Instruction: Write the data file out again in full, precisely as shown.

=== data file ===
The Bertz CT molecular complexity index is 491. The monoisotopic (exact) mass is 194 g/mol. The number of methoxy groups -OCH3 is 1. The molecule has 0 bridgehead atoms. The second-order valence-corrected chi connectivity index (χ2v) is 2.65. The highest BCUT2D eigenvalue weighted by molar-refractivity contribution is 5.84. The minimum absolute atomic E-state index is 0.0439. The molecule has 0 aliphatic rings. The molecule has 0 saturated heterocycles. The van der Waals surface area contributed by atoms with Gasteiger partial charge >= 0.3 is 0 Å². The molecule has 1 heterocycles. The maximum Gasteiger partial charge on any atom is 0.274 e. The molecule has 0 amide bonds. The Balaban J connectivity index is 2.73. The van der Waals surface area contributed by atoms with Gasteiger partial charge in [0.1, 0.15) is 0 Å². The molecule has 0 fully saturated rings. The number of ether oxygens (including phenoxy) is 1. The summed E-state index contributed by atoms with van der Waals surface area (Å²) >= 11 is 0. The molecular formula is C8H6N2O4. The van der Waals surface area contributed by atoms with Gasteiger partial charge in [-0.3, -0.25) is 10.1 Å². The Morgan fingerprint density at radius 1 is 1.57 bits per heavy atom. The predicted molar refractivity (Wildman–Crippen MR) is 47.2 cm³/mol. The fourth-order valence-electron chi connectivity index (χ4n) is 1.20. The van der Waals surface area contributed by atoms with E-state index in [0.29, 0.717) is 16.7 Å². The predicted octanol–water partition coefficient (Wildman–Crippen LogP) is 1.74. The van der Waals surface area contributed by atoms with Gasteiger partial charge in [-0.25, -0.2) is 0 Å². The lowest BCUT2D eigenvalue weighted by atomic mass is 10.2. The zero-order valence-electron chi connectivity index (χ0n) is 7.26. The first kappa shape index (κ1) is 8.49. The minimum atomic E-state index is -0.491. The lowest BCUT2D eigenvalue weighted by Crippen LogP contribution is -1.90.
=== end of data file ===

The Bertz CT molecular complexity index is 491. The monoisotopic (exact) mass is 194 g/mol. The number of methoxy groups -OCH3 is 1. The molecule has 0 bridgehead atoms. The second-order valence-corrected chi connectivity index (χ2v) is 2.65. The highest BCUT2D eigenvalue weighted by molar-refractivity contribution is 5.84. The minimum absolute atomic E-state index is 0.0439. The molecule has 0 aliphatic rings. The molecule has 0 saturated heterocycles. The van der Waals surface area contributed by atoms with Gasteiger partial charge >= 0.3 is 0 Å². The molecule has 1 heterocycles. The maximum Gasteiger partial charge on any atom is 0.274 e. The molecule has 0 amide bonds. The Balaban J connectivity index is 2.73. The van der Waals surface area contributed by atoms with Gasteiger partial charge in [0.1, 0.15) is 0 Å². The molecule has 0 fully saturated rings. The number of ether oxygens (including phenoxy) is 1. The summed E-state index contributed by atoms with van der Waals surface area (Å²) >= 11 is 0. The molecular formula is C8H6N2O4. The van der Waals surface area contributed by atoms with Gasteiger partial charge in [-0.3, -0.25) is 10.1 Å². The Morgan fingerprint density at radius 1 is 1.57 bits per heavy atom. The predicted molar refractivity (Wildman–Crippen MR) is 47.2 cm³/mol. The fourth-order valence-electron chi connectivity index (χ4n) is 1.20. The van der Waals surface area contributed by atoms with E-state index in [0.29, 0.717) is 16.7 Å². The predicted octanol–water partition coefficient (Wildman–Crippen LogP) is 1.74. The van der Waals surface area contributed by atoms with Gasteiger partial charge in [-0.25, -0.2) is 0 Å². The lowest BCUT2D eigenvalue weighted by atomic mass is 10.2. The zero-order valence-electron chi connectivity index (χ0n) is 7.26. The first kappa shape index (κ1) is 8.49. The minimum atomic E-state index is -0.491. The lowest BCUT2D eigenvalue weighted by Crippen LogP contribution is -1.90.